I was as happy about Tim Walz’s lifting of the stay-at-home order as anybody. Okay, maybe not as happy as the owner of a non-essential retail store or a self-employed hairdresser, but I was pretty happy. The lifting of the SAHO means that I can finally get together with friends and family that I haven’t seen in months, and maybe soon after, return to the gyms and restaurants and breweries that I used to frequent weekly several moons ago.
But part of me wonders if I should be happy. Is Minnesota really ready for this step? Have we really bought ourselves enough time to prepare for the worst that this virus has to offer? Is Walz really doing what’s smart and right, or just what’s politically palatable to a restless population?
I think most medical experts would say the latter. I’m not even going to pretend to understand all the data and curves, but those who do seem to agree that the worst is yet to come. I’ve been on the listen-to-the-experts bus since it left the station, and if the medical experts were calling the shots, I don’t think I would have done my first set of push-ups in over two months today in preparation for some early-June bench press.
However, when I say listen to the experts, I’ve always meant ALL the experts, and that includes economic ones. The economic damage inflicted by these societal shutdowns is already calamitous on a macro-scale, and the worst kind of life-altering for some on the micro. Every extension of the SAHO means that damage will only become graver, with innumerable (I’m sure there is a number, I just don’t know it) more layoffs and small business failures, leading to a lengthier and more strenuous recovery.
So, where do we draw the line? At what point does the economic damage wrought by stay-at-home orders outweigh the potential lives that are being protected? Anyone who says “never” just isn’t being honest, but that doesn’t make the question easy to answer. It’s one of the reasons that I have a lot of empathy for our elected leaders during this crisis. Of course, everyone’s got an opinion, but it’s easy to have an opinion that doesn’t carry the weight of consequence. I just know that I’m glad that I’m not forced to choose between destroying the livelihoods of young entrepreneurs or the lives of old folks in assisted living.
And I also don’t think it’s as easy as telling those old folks to stay home while the rest of us go about our lives. As a relatively young guy in relatively good health, I need to keep reminding myself that the SAHO isn’t necessarily about protecting ME, it’s about trying to prevent me from becoming a link in a chain that could contribute to the spreading of the virus to the most vulnerable.
And the most vulnerable aren’t just old people. There are plenty of unancients with underlying health problems that could be headed for long and happy lives, but for whom COVID-19 could be a death sentence, especially if we overwhelm the healthcare system. My wife works at a chemotherapy clinic where folks of all ages come in for treatment, but due to the chemo, also have weakened immune systems. Just the thought of me bringing a case into my home that my wife could bring into her work fills me with a level of guilt and dread that I’m not sure I could handle if it were to become a reality.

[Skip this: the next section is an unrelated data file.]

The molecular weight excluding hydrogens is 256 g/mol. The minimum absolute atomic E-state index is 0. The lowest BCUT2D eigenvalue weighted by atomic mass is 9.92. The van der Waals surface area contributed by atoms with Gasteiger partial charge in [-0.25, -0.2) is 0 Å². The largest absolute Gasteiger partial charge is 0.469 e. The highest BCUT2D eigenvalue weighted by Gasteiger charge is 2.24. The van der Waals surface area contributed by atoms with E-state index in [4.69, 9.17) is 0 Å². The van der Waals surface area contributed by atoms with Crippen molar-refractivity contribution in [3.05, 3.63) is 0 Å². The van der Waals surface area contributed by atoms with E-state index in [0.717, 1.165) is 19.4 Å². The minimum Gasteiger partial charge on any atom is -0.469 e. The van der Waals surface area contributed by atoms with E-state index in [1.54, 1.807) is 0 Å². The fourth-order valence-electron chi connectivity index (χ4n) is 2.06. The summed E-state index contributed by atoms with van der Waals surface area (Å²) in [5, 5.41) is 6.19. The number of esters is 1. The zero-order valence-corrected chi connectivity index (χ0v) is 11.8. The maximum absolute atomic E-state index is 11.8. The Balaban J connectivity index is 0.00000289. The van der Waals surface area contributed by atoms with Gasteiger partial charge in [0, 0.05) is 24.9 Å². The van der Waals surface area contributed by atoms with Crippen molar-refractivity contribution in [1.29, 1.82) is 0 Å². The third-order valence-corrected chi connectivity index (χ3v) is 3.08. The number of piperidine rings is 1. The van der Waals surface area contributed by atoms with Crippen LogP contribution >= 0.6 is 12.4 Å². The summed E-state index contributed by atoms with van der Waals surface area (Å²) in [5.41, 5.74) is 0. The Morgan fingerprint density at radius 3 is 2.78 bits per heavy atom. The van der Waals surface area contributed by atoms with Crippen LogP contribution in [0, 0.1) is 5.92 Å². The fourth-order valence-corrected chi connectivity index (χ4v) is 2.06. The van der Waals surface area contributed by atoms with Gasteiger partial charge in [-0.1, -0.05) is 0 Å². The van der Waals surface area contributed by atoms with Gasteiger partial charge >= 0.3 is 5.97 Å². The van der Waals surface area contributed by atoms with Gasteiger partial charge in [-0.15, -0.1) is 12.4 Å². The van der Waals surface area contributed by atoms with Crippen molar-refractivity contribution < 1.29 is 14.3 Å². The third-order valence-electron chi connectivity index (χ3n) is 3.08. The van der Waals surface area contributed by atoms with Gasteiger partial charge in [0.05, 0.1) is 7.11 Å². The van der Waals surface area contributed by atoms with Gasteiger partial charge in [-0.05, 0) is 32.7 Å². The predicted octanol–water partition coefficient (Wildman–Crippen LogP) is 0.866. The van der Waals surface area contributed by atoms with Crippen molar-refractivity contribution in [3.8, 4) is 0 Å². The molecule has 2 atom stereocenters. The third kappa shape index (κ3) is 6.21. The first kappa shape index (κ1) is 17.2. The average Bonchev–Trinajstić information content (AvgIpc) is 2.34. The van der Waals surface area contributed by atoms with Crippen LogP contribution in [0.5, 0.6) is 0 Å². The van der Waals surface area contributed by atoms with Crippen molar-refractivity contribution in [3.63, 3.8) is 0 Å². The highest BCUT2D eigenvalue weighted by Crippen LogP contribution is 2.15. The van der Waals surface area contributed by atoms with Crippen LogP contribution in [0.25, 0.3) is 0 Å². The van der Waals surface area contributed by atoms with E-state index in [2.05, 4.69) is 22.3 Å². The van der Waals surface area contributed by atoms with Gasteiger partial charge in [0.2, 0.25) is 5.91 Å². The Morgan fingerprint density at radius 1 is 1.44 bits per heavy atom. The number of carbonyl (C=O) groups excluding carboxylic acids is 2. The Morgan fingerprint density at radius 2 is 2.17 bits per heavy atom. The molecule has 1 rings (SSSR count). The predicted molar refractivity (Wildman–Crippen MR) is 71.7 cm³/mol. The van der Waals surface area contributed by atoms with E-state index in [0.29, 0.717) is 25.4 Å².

This is one of the reasons that I have been a supporter of Walz’s actions thus far. I’ve been nowhere near perfect. Like most people, I’ve found ways to bend the rules to make my life more tolerable and convenient during this boring-ass time. But I’ve also based my bending off the rules as they are written, which has led me to being more well-behaved than I would be if the rules were different. And as a fellow teacher of high school students, I think Walz understands this. Give kids an inch and they’ll take a mile, so if you don’t want them to have a mile, give them half-an-inch instead. Us adults are no different.
So, I guess we’ll see where this goes. I’m excited to regain some semblance of normalcy in my life and reestablish some of my pre-COVID routines. I’ll be ready to turn back the dials again if my trusted leaders tell me that’s what’s necessary. And I’m also ready to embrace some of the “new normal”—the aspects of our post-COVID world that will be forever different than the world we knew before. Hooray for Zoom meetings, good riddance to hand-shaking, and please Western Union, complete my money transfer to Hijo del Soberano so he can get my lucha-style cubrebocas on their way to Minnesota. Virus or no virus, I’m wearing these fucking things.